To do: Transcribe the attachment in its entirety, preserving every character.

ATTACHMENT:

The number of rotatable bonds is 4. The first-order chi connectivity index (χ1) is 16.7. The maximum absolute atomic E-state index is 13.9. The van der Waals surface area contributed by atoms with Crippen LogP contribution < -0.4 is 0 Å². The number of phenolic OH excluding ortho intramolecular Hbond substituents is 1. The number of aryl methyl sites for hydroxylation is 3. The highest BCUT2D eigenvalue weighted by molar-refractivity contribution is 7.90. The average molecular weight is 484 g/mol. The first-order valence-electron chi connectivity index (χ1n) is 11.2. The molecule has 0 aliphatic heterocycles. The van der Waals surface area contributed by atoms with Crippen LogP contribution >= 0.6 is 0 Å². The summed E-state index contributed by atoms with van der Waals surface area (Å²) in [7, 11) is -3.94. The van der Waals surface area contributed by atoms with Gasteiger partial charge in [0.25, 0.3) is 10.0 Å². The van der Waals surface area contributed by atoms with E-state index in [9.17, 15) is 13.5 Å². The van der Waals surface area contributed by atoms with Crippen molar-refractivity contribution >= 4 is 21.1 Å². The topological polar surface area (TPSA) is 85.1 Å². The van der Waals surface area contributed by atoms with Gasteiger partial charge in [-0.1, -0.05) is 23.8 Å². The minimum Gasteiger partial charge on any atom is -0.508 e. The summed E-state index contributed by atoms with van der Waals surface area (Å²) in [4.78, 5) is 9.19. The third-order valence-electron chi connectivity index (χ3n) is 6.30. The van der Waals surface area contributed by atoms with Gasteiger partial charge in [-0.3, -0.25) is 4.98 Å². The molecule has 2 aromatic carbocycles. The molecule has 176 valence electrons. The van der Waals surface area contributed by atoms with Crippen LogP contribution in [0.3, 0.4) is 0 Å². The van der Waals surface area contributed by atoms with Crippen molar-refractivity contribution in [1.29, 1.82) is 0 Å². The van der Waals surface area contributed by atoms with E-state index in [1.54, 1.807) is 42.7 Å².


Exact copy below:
The number of rotatable bonds is 4. The first-order chi connectivity index (χ1) is 16.7. The maximum absolute atomic E-state index is 13.9. The van der Waals surface area contributed by atoms with Crippen LogP contribution < -0.4 is 0 Å². The number of phenolic OH excluding ortho intramolecular Hbond substituents is 1. The number of aryl methyl sites for hydroxylation is 3. The highest BCUT2D eigenvalue weighted by molar-refractivity contribution is 7.90. The average molecular weight is 484 g/mol. The first-order valence-electron chi connectivity index (χ1n) is 11.2. The molecule has 0 aliphatic heterocycles. The van der Waals surface area contributed by atoms with Crippen LogP contribution >= 0.6 is 0 Å². The summed E-state index contributed by atoms with van der Waals surface area (Å²) in [7, 11) is -3.94. The van der Waals surface area contributed by atoms with Gasteiger partial charge in [0.25, 0.3) is 10.0 Å². The van der Waals surface area contributed by atoms with E-state index in [9.17, 15) is 13.5 Å². The van der Waals surface area contributed by atoms with Crippen molar-refractivity contribution >= 4 is 21.1 Å². The topological polar surface area (TPSA) is 85.1 Å². The van der Waals surface area contributed by atoms with Gasteiger partial charge in [-0.1, -0.05) is 23.8 Å². The minimum Gasteiger partial charge on any atom is -0.508 e. The summed E-state index contributed by atoms with van der Waals surface area (Å²) in [4.78, 5) is 9.19. The third-order valence-electron chi connectivity index (χ3n) is 6.30. The van der Waals surface area contributed by atoms with Gasteiger partial charge in [-0.3, -0.25) is 4.98 Å². The molecule has 2 aromatic carbocycles. The molecule has 176 valence electrons. The van der Waals surface area contributed by atoms with Crippen LogP contribution in [0.3, 0.4) is 0 Å². The van der Waals surface area contributed by atoms with Crippen molar-refractivity contribution in [1.29, 1.82) is 0 Å². The van der Waals surface area contributed by atoms with E-state index in [1.54, 1.807) is 42.7 Å².